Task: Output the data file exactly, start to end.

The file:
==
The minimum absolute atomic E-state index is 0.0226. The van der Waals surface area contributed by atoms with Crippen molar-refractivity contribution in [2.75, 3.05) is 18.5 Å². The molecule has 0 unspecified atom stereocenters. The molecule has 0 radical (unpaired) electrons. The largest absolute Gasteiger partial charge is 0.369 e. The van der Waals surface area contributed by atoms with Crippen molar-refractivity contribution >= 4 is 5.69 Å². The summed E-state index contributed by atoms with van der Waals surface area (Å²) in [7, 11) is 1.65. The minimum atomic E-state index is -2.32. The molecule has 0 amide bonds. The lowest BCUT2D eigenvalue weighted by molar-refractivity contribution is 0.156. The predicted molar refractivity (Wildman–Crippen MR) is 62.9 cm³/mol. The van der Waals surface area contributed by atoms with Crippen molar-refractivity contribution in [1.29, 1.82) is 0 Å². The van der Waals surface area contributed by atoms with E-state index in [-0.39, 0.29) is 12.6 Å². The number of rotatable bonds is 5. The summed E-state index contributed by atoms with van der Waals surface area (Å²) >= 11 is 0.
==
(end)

The minimum absolute atomic E-state index is 0.0226. The van der Waals surface area contributed by atoms with Crippen molar-refractivity contribution in [2.75, 3.05) is 18.5 Å². The molecule has 0 unspecified atom stereocenters. The molecule has 0 radical (unpaired) electrons. The largest absolute Gasteiger partial charge is 0.369 e. The van der Waals surface area contributed by atoms with Crippen molar-refractivity contribution >= 4 is 5.69 Å². The summed E-state index contributed by atoms with van der Waals surface area (Å²) in [7, 11) is 1.65. The minimum atomic E-state index is -2.32. The molecule has 0 amide bonds. The lowest BCUT2D eigenvalue weighted by molar-refractivity contribution is 0.156. The predicted molar refractivity (Wildman–Crippen MR) is 62.9 cm³/mol. The van der Waals surface area contributed by atoms with Crippen molar-refractivity contribution in [1.29, 1.82) is 0 Å². The van der Waals surface area contributed by atoms with E-state index in [-0.39, 0.29) is 12.6 Å². The number of rotatable bonds is 5. The summed E-state index contributed by atoms with van der Waals surface area (Å²) >= 11 is 0.